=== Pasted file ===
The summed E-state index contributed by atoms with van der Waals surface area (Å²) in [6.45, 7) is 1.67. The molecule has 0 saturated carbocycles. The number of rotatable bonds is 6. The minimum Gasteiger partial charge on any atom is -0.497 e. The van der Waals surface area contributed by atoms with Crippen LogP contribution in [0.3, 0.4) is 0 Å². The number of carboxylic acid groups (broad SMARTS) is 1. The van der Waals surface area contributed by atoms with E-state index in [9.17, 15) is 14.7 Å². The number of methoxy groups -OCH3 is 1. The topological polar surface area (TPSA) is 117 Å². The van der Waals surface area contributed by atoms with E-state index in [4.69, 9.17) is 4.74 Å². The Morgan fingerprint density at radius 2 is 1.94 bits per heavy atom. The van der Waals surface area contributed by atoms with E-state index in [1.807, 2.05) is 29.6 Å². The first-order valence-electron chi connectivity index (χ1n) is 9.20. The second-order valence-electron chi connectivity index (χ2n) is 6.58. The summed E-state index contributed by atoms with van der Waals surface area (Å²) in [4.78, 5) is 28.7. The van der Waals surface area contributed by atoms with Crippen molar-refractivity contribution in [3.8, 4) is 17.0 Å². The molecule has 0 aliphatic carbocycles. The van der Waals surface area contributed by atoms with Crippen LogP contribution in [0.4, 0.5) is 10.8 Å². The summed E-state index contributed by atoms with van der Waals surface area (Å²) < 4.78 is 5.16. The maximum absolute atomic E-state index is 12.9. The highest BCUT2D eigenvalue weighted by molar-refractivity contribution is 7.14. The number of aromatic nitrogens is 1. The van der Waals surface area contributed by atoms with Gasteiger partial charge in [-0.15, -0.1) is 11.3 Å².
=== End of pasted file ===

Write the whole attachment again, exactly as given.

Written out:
The summed E-state index contributed by atoms with van der Waals surface area (Å²) in [6.45, 7) is 1.67. The molecule has 0 saturated carbocycles. The number of rotatable bonds is 6. The minimum Gasteiger partial charge on any atom is -0.497 e. The van der Waals surface area contributed by atoms with Crippen LogP contribution in [0.3, 0.4) is 0 Å². The number of carboxylic acid groups (broad SMARTS) is 1. The van der Waals surface area contributed by atoms with E-state index in [9.17, 15) is 14.7 Å². The number of methoxy groups -OCH3 is 1. The topological polar surface area (TPSA) is 117 Å². The van der Waals surface area contributed by atoms with E-state index in [4.69, 9.17) is 4.74 Å². The Morgan fingerprint density at radius 2 is 1.94 bits per heavy atom. The van der Waals surface area contributed by atoms with E-state index in [1.807, 2.05) is 29.6 Å². The first-order valence-electron chi connectivity index (χ1n) is 9.20. The second-order valence-electron chi connectivity index (χ2n) is 6.58. The summed E-state index contributed by atoms with van der Waals surface area (Å²) in [4.78, 5) is 28.7. The van der Waals surface area contributed by atoms with Crippen molar-refractivity contribution in [3.8, 4) is 17.0 Å². The molecule has 0 aliphatic carbocycles. The van der Waals surface area contributed by atoms with Crippen LogP contribution in [0.4, 0.5) is 10.8 Å². The summed E-state index contributed by atoms with van der Waals surface area (Å²) < 4.78 is 5.16. The maximum absolute atomic E-state index is 12.9. The highest BCUT2D eigenvalue weighted by molar-refractivity contribution is 7.14. The number of aromatic nitrogens is 1. The van der Waals surface area contributed by atoms with Gasteiger partial charge in [-0.15, -0.1) is 11.3 Å².